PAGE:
Ahhh, the tempter says. Just imagine! Turn stone to bread, jump from the Temple, worship me…and you will never know doubt again. You will know. You will be sufficient on your own. Life will be good! It will be easier and better! Just worship me.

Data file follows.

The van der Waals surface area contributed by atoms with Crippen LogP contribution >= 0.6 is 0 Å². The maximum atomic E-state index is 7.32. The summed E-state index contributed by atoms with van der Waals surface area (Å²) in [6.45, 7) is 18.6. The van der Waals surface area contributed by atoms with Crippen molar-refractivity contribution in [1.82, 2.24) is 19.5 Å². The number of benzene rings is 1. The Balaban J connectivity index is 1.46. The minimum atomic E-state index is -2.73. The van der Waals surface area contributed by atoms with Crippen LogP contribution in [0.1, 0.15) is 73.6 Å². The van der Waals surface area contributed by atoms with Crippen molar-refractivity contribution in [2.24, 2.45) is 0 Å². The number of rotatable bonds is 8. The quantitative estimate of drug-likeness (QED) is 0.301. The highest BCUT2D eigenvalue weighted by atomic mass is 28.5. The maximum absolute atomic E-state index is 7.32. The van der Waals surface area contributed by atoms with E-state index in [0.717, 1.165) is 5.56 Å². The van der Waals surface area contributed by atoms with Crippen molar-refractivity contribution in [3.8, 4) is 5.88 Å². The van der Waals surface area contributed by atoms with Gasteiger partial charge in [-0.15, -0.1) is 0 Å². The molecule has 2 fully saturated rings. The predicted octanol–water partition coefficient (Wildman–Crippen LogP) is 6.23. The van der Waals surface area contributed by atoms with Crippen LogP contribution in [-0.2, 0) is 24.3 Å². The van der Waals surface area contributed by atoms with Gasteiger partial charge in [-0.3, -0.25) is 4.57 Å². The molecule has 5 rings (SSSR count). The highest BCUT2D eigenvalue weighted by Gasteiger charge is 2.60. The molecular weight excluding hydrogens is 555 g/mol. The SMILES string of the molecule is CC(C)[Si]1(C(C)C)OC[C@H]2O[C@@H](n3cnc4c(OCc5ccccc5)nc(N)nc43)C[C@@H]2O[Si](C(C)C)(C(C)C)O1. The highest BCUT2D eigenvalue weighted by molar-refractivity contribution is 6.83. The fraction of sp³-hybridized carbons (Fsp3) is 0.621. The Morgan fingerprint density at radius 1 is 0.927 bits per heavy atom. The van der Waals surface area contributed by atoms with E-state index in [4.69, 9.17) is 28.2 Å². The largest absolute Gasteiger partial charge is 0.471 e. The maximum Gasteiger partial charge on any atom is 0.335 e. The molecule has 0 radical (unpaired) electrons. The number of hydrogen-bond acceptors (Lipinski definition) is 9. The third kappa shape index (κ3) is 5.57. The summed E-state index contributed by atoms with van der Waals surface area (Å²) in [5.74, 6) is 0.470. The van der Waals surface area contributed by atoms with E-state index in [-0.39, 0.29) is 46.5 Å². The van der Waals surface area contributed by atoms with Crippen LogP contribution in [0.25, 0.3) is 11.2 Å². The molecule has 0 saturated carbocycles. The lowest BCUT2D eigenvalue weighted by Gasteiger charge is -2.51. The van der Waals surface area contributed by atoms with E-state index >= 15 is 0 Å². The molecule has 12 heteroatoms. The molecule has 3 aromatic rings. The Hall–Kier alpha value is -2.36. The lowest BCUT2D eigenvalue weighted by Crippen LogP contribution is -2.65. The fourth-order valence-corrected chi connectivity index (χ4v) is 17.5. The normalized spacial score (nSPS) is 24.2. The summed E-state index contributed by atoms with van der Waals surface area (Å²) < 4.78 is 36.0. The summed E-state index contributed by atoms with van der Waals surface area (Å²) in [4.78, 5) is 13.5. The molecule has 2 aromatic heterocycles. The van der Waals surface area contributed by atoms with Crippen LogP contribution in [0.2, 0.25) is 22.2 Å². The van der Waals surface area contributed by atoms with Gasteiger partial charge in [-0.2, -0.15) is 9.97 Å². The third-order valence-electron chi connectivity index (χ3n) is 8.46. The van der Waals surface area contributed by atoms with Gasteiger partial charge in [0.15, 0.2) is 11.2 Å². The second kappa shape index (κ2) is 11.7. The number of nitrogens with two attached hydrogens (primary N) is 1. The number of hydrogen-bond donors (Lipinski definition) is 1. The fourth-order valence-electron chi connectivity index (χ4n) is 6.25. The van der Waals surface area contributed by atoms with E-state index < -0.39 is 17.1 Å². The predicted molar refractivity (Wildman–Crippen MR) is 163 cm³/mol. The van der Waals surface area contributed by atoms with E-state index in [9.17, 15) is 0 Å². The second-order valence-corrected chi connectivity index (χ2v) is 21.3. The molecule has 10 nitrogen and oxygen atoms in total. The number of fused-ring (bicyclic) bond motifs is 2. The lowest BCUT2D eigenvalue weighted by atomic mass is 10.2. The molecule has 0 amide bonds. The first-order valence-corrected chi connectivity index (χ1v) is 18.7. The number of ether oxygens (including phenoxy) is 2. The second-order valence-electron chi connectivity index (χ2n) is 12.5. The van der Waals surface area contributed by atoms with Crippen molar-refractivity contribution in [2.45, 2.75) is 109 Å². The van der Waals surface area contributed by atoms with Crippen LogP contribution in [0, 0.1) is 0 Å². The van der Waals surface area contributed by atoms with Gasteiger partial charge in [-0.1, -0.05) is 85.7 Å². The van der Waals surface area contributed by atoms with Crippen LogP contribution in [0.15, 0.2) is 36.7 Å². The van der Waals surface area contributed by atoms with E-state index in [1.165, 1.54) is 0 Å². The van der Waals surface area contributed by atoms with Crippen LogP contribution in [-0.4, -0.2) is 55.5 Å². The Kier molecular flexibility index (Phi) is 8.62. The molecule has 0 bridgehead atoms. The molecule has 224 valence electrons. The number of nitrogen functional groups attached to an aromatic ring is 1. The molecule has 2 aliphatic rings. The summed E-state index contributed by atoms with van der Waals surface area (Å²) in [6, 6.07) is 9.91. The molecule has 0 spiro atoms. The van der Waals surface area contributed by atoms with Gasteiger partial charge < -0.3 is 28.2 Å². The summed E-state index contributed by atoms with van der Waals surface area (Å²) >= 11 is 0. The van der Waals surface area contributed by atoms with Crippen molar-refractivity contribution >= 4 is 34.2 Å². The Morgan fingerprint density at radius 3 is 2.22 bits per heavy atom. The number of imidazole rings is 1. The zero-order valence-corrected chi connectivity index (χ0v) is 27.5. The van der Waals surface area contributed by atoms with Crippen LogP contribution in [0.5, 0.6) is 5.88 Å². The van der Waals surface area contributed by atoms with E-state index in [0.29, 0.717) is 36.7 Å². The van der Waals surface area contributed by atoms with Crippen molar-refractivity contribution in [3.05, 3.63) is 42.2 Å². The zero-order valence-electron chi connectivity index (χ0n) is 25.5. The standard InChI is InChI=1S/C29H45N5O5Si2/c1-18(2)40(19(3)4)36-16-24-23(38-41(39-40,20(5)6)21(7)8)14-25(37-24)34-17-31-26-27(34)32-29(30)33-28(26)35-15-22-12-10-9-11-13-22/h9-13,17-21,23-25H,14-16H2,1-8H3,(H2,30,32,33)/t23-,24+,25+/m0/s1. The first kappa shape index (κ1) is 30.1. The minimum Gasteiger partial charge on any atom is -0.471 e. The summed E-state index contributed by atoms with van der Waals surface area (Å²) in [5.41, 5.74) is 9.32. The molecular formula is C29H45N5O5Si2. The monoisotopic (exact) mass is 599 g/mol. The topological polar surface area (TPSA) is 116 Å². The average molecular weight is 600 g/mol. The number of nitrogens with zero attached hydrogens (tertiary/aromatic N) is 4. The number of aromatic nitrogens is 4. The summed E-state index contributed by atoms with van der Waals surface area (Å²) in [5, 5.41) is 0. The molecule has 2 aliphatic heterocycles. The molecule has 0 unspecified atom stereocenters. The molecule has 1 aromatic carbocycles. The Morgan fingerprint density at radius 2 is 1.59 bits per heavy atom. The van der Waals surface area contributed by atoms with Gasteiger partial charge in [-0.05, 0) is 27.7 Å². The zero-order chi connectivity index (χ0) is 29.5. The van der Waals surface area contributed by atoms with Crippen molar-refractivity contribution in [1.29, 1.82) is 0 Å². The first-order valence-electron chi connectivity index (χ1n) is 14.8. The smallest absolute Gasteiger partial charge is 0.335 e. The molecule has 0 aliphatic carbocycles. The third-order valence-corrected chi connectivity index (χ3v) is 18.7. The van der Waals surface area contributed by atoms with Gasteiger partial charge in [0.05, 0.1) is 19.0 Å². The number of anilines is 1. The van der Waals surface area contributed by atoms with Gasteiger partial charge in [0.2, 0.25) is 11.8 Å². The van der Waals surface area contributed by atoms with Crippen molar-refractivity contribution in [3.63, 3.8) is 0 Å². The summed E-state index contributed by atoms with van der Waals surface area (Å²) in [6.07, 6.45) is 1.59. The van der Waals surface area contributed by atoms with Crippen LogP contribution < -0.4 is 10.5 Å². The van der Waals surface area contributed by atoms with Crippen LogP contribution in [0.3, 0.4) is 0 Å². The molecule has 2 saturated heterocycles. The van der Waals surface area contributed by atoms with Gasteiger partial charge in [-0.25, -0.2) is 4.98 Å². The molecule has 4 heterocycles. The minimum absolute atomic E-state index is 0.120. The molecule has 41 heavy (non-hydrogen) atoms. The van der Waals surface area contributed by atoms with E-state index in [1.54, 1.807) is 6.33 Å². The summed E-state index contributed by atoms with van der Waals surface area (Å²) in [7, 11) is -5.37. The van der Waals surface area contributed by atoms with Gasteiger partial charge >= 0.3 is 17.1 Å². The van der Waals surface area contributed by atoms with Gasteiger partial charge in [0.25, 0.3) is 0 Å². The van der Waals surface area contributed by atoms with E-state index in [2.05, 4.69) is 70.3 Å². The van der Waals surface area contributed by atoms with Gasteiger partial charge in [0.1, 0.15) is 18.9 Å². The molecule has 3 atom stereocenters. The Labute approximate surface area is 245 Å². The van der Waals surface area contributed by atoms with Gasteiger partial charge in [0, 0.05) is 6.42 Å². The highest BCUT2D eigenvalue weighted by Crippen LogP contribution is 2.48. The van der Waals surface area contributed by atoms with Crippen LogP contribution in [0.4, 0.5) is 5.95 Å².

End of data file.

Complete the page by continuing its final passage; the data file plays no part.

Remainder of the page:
Ahhh, temptations. The temptation to make it easy. I came across the following poem written by Chip Camden and entitled Temptations. The words invite us to consider the choices that were before Jesus – to be obedient to God, or choose the easier way. “Creature comforts. And why not? All you have to do is give up a few rocks. These sun-baked stones that burn your hands and cut your feet could soon become a desert treat! Stop being so hard on yourself! Fame. All yours for the taking. All you have to do is leave this lonely wilderness. Head right to the center of the noisy crowd. Drop in your branding clear and loud. Start showing what you've got! Power. Not as easy, but well within your reach. All you have to do is want it more than anything. Make it your top priority. Your one and only deity, instead of your strange, silly God of suffering, solitude and silence.”